Monday, May 16, 2016

My Coding Style

When I write code, I think in “framework” flavor.  How can I make this code modular and extensible?  How can I let other people use it without having to reimplement 80% of some method when they want to change anything about how it works, assuming they couldn’t just change this code?

I mostly build inside of classes and modules for the information hiding aspect of it.  I use Douglas Crockford’s module pattern in my JavaScript to minimize global namespace pollution.  Likewise, nearly all of my variables in Perl are lexical.

I’m also likely to pack small amounts of state and behavior into a tiny class, no matter how trivial it seems on the surface.  I’m the guy who writes a Csv class so that I can call $csv->put($data) and have all the other options (separator, etc.) baked into the class.  You could create a Tsv class with just a few lines to override the separator.  (You probably won’t ever need to. But you could, and that’s what makes me happy.)

While I get functional programming and stream programming, I generally consider it sub-optimal and avoid it where possible for PHP.

Why do I do it this way? What’s in my head when I’m programming?


I’m worried a lot about the modularity. Can this be reused by dropping it into some other program?  Can it be extended for a new purpose, without disrupting the code that is currently using it?  Are there pieces of it that make sense as ‘primitive’ operations, that should be separated from a ‘driver’ layer that assembles primitives into the final algorithm I want to build?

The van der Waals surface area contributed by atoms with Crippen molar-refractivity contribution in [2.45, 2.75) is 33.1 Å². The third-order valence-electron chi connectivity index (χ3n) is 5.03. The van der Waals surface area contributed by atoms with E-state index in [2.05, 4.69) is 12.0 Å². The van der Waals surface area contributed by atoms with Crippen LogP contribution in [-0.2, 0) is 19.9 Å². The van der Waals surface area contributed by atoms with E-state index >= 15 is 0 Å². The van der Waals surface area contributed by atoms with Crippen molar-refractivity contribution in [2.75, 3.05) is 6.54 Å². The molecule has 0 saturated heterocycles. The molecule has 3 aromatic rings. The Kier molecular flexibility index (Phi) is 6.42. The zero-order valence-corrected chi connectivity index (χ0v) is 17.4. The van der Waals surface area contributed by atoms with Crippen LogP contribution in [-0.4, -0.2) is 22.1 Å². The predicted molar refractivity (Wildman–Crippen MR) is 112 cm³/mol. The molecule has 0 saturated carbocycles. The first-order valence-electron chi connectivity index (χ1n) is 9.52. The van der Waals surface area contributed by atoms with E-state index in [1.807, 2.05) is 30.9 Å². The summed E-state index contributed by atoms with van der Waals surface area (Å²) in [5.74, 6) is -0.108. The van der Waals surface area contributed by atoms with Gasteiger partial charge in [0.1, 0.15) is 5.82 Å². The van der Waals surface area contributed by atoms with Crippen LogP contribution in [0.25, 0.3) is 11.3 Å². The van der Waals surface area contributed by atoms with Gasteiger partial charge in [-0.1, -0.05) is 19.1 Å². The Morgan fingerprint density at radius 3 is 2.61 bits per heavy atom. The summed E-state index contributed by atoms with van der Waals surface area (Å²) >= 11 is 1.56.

When an object method gets large enough and only uses some variables in specific regions, I try to split it up.  It’s easier to modify code with fewer variables, so getting whole sets of temporary ones out of the method clears things up in and of itself.  It gives that section of code its own name, which can help readability, and it offers more places to override in subclasses.

This focus on modularity informs the cleanliness of the global namespace. Code that doesn’t use globals will not have collisions of global variable names.

I’m also a heavy user of dependency injection as the main form of composition. The application makes a database connection with PDO and passes that to the classes that need to access the database.  (Well, really, the ideal is to call a function to make it, with a host, user, and password all taken from the environment.  It’s very twelve-factor that way.)

The downside of all this is that actually performing extensions—overriding primitives in subclasses—sacrifices some readability.  Each sub-method call that’s added becomes at least one extra place to go look at to understand the overall method.  With the way I can easily add three layers of calls, it can be quite the adventure even without subclasses.